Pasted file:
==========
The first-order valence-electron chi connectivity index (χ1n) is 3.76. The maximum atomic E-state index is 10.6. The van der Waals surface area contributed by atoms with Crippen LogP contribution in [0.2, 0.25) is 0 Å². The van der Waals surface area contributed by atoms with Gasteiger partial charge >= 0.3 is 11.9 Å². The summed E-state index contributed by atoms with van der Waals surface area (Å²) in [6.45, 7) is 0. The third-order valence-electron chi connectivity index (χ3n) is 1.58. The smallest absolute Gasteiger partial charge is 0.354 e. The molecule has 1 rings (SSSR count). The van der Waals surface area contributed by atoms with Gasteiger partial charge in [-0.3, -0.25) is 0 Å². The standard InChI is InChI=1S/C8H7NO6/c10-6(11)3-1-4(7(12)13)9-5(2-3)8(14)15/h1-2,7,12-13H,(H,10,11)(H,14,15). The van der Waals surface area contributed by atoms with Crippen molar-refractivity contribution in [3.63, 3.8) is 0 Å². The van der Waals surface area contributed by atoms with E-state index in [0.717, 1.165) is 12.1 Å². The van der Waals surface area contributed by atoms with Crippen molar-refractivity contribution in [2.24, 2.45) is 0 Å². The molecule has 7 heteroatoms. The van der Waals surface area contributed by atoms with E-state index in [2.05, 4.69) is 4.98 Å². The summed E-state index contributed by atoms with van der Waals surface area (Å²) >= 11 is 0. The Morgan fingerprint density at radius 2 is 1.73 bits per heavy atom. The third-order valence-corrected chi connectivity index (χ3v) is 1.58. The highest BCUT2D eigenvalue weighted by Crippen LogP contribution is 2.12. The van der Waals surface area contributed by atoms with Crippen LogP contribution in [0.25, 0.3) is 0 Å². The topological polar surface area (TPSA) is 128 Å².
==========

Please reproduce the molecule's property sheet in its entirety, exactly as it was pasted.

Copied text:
The first-order valence-electron chi connectivity index (χ1n) is 3.76. The maximum atomic E-state index is 10.6. The van der Waals surface area contributed by atoms with Crippen LogP contribution in [0.2, 0.25) is 0 Å². The van der Waals surface area contributed by atoms with Gasteiger partial charge >= 0.3 is 11.9 Å². The summed E-state index contributed by atoms with van der Waals surface area (Å²) in [6.45, 7) is 0. The third-order valence-electron chi connectivity index (χ3n) is 1.58. The smallest absolute Gasteiger partial charge is 0.354 e. The molecule has 1 rings (SSSR count). The van der Waals surface area contributed by atoms with Gasteiger partial charge in [-0.3, -0.25) is 0 Å². The standard InChI is InChI=1S/C8H7NO6/c10-6(11)3-1-4(7(12)13)9-5(2-3)8(14)15/h1-2,7,12-13H,(H,10,11)(H,14,15). The van der Waals surface area contributed by atoms with Crippen molar-refractivity contribution in [3.63, 3.8) is 0 Å². The van der Waals surface area contributed by atoms with E-state index in [0.717, 1.165) is 12.1 Å². The van der Waals surface area contributed by atoms with Crippen molar-refractivity contribution in [2.24, 2.45) is 0 Å². The molecule has 7 heteroatoms. The van der Waals surface area contributed by atoms with E-state index in [2.05, 4.69) is 4.98 Å². The summed E-state index contributed by atoms with van der Waals surface area (Å²) >= 11 is 0. The Morgan fingerprint density at radius 2 is 1.73 bits per heavy atom. The third-order valence-corrected chi connectivity index (χ3v) is 1.58. The highest BCUT2D eigenvalue weighted by Crippen LogP contribution is 2.12. The van der Waals surface area contributed by atoms with Crippen LogP contribution in [0.25, 0.3) is 0 Å². The topological polar surface area (TPSA) is 128 Å².